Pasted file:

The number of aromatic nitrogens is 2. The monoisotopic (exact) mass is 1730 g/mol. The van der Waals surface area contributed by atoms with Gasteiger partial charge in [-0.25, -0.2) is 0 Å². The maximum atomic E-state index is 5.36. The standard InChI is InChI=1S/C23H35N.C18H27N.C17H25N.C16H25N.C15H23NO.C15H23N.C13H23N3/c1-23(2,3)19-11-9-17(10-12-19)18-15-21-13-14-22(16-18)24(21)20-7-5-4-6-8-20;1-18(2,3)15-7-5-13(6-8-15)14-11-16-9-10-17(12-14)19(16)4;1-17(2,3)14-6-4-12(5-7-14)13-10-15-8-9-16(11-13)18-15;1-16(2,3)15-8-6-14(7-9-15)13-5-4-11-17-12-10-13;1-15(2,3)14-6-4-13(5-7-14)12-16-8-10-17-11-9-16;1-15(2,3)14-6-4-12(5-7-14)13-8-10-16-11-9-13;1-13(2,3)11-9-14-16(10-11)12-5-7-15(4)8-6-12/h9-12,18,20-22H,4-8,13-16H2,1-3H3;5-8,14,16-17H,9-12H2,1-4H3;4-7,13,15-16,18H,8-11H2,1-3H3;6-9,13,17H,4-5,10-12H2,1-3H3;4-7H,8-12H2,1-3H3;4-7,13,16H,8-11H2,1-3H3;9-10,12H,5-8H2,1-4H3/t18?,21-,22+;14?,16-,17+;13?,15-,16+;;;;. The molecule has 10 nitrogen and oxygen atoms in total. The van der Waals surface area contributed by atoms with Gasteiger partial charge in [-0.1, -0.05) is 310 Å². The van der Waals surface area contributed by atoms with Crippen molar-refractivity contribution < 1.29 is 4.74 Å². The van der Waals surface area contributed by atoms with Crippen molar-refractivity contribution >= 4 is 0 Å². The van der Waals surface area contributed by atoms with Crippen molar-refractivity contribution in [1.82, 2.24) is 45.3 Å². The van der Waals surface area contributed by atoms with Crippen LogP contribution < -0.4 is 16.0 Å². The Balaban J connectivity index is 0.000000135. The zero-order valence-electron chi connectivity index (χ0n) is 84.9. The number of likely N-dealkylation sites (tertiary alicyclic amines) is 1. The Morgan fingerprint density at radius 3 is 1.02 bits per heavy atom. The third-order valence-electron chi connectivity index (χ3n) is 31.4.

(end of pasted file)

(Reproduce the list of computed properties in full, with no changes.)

The number of aromatic nitrogens is 2. The monoisotopic (exact) mass is 1730 g/mol. The van der Waals surface area contributed by atoms with Gasteiger partial charge in [-0.25, -0.2) is 0 Å². The maximum atomic E-state index is 5.36. The standard InChI is InChI=1S/C23H35N.C18H27N.C17H25N.C16H25N.C15H23NO.C15H23N.C13H23N3/c1-23(2,3)19-11-9-17(10-12-19)18-15-21-13-14-22(16-18)24(21)20-7-5-4-6-8-20;1-18(2,3)15-7-5-13(6-8-15)14-11-16-9-10-17(12-14)19(16)4;1-17(2,3)14-6-4-12(5-7-14)13-10-15-8-9-16(11-13)18-15;1-16(2,3)15-8-6-14(7-9-15)13-5-4-11-17-12-10-13;1-15(2,3)14-6-4-13(5-7-14)12-16-8-10-17-11-9-16;1-15(2,3)14-6-4-12(5-7-14)13-8-10-16-11-9-13;1-13(2,3)11-9-14-16(10-11)12-5-7-15(4)8-6-12/h9-12,18,20-22H,4-8,13-16H2,1-3H3;5-8,14,16-17H,9-12H2,1-4H3;4-7,13,15-16,18H,8-11H2,1-3H3;6-9,13,17H,4-5,10-12H2,1-3H3;4-7H,8-12H2,1-3H3;4-7,13,16H,8-11H2,1-3H3;9-10,12H,5-8H2,1-4H3/t18?,21-,22+;14?,16-,17+;13?,15-,16+;;;;. The molecule has 10 nitrogen and oxygen atoms in total. The van der Waals surface area contributed by atoms with Gasteiger partial charge in [-0.1, -0.05) is 310 Å². The van der Waals surface area contributed by atoms with Crippen molar-refractivity contribution < 1.29 is 4.74 Å². The van der Waals surface area contributed by atoms with Crippen molar-refractivity contribution >= 4 is 0 Å². The van der Waals surface area contributed by atoms with Crippen molar-refractivity contribution in [1.82, 2.24) is 45.3 Å². The van der Waals surface area contributed by atoms with Crippen LogP contribution < -0.4 is 16.0 Å². The Balaban J connectivity index is 0.000000135. The zero-order valence-electron chi connectivity index (χ0n) is 84.9. The number of likely N-dealkylation sites (tertiary alicyclic amines) is 1. The Morgan fingerprint density at radius 3 is 1.02 bits per heavy atom. The third-order valence-electron chi connectivity index (χ3n) is 31.4.